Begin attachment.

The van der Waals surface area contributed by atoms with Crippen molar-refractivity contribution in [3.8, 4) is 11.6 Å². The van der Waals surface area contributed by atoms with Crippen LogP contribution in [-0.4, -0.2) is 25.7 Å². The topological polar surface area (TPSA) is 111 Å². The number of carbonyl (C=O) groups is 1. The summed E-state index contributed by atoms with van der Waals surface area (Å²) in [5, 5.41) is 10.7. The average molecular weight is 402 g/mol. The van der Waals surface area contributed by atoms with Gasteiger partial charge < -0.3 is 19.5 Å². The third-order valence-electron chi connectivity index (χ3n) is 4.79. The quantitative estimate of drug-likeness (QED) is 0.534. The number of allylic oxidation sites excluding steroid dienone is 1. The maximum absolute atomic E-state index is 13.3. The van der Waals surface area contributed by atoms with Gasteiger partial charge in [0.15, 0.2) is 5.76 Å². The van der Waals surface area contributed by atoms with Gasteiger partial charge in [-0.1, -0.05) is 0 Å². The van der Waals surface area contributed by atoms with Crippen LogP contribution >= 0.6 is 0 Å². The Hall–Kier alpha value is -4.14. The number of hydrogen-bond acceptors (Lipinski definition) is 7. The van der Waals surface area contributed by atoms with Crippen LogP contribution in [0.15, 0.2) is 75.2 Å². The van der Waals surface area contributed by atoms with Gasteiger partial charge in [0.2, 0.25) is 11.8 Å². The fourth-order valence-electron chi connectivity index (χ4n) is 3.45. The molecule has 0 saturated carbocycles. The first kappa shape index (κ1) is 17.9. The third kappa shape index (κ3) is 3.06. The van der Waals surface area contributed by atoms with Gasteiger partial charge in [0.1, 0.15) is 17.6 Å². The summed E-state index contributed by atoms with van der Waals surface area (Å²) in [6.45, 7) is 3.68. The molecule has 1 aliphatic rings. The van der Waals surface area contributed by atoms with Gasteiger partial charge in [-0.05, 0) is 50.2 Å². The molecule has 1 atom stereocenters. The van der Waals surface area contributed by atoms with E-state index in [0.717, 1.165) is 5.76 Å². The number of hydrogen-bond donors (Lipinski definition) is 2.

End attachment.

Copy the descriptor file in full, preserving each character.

The van der Waals surface area contributed by atoms with Crippen molar-refractivity contribution in [3.8, 4) is 11.6 Å². The van der Waals surface area contributed by atoms with Crippen LogP contribution in [-0.4, -0.2) is 25.7 Å². The topological polar surface area (TPSA) is 111 Å². The number of carbonyl (C=O) groups is 1. The summed E-state index contributed by atoms with van der Waals surface area (Å²) in [5, 5.41) is 10.7. The average molecular weight is 402 g/mol. The van der Waals surface area contributed by atoms with Gasteiger partial charge < -0.3 is 19.5 Å². The third-order valence-electron chi connectivity index (χ3n) is 4.79. The quantitative estimate of drug-likeness (QED) is 0.534. The number of allylic oxidation sites excluding steroid dienone is 1. The maximum absolute atomic E-state index is 13.3. The van der Waals surface area contributed by atoms with Gasteiger partial charge in [0.15, 0.2) is 5.76 Å². The van der Waals surface area contributed by atoms with Gasteiger partial charge in [-0.1, -0.05) is 0 Å². The van der Waals surface area contributed by atoms with Crippen LogP contribution >= 0.6 is 0 Å². The Hall–Kier alpha value is -4.14. The number of hydrogen-bond acceptors (Lipinski definition) is 7. The van der Waals surface area contributed by atoms with Crippen LogP contribution in [0.15, 0.2) is 75.2 Å². The van der Waals surface area contributed by atoms with Gasteiger partial charge in [0.2, 0.25) is 11.8 Å². The fourth-order valence-electron chi connectivity index (χ4n) is 3.45. The molecule has 0 saturated carbocycles. The first kappa shape index (κ1) is 17.9. The third kappa shape index (κ3) is 3.06. The van der Waals surface area contributed by atoms with Gasteiger partial charge in [0.1, 0.15) is 17.6 Å². The summed E-state index contributed by atoms with van der Waals surface area (Å²) in [6.45, 7) is 3.68. The molecule has 1 aliphatic rings. The van der Waals surface area contributed by atoms with Gasteiger partial charge in [-0.05, 0) is 50.2 Å². The molecule has 1 atom stereocenters. The van der Waals surface area contributed by atoms with E-state index in [0.717, 1.165) is 5.76 Å². The number of hydrogen-bond donors (Lipinski definition) is 2.